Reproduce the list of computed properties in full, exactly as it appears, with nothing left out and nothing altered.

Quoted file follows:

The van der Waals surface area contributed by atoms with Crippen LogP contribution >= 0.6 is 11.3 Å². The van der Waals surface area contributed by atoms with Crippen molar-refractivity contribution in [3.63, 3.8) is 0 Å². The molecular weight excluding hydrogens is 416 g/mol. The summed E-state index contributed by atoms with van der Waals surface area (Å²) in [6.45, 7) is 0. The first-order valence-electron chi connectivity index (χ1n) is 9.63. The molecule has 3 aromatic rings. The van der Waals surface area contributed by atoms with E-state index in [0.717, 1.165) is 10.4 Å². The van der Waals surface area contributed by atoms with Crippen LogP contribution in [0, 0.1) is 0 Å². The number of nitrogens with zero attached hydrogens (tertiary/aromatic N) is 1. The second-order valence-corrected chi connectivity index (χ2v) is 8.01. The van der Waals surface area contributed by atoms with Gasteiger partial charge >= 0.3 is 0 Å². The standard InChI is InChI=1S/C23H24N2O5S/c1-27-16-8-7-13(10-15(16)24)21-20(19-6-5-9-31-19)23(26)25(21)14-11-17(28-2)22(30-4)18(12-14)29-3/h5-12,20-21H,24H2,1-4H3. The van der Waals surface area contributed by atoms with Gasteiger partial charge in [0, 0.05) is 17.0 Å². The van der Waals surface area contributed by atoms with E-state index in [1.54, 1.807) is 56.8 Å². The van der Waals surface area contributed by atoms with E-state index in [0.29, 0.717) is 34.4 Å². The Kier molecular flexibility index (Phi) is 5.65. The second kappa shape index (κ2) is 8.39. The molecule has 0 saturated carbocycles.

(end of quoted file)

The van der Waals surface area contributed by atoms with Crippen LogP contribution >= 0.6 is 11.3 Å². The van der Waals surface area contributed by atoms with Crippen molar-refractivity contribution in [3.63, 3.8) is 0 Å². The molecular weight excluding hydrogens is 416 g/mol. The summed E-state index contributed by atoms with van der Waals surface area (Å²) in [6.45, 7) is 0. The first-order valence-electron chi connectivity index (χ1n) is 9.63. The molecule has 3 aromatic rings. The van der Waals surface area contributed by atoms with E-state index in [0.717, 1.165) is 10.4 Å². The van der Waals surface area contributed by atoms with Crippen LogP contribution in [0, 0.1) is 0 Å². The number of nitrogens with zero attached hydrogens (tertiary/aromatic N) is 1. The second-order valence-corrected chi connectivity index (χ2v) is 8.01. The van der Waals surface area contributed by atoms with Gasteiger partial charge >= 0.3 is 0 Å². The standard InChI is InChI=1S/C23H24N2O5S/c1-27-16-8-7-13(10-15(16)24)21-20(19-6-5-9-31-19)23(26)25(21)14-11-17(28-2)22(30-4)18(12-14)29-3/h5-12,20-21H,24H2,1-4H3. The van der Waals surface area contributed by atoms with Gasteiger partial charge in [0, 0.05) is 17.0 Å². The van der Waals surface area contributed by atoms with E-state index in [1.54, 1.807) is 56.8 Å². The van der Waals surface area contributed by atoms with E-state index in [0.29, 0.717) is 34.4 Å². The Kier molecular flexibility index (Phi) is 5.65. The second kappa shape index (κ2) is 8.39. The molecule has 0 saturated carbocycles.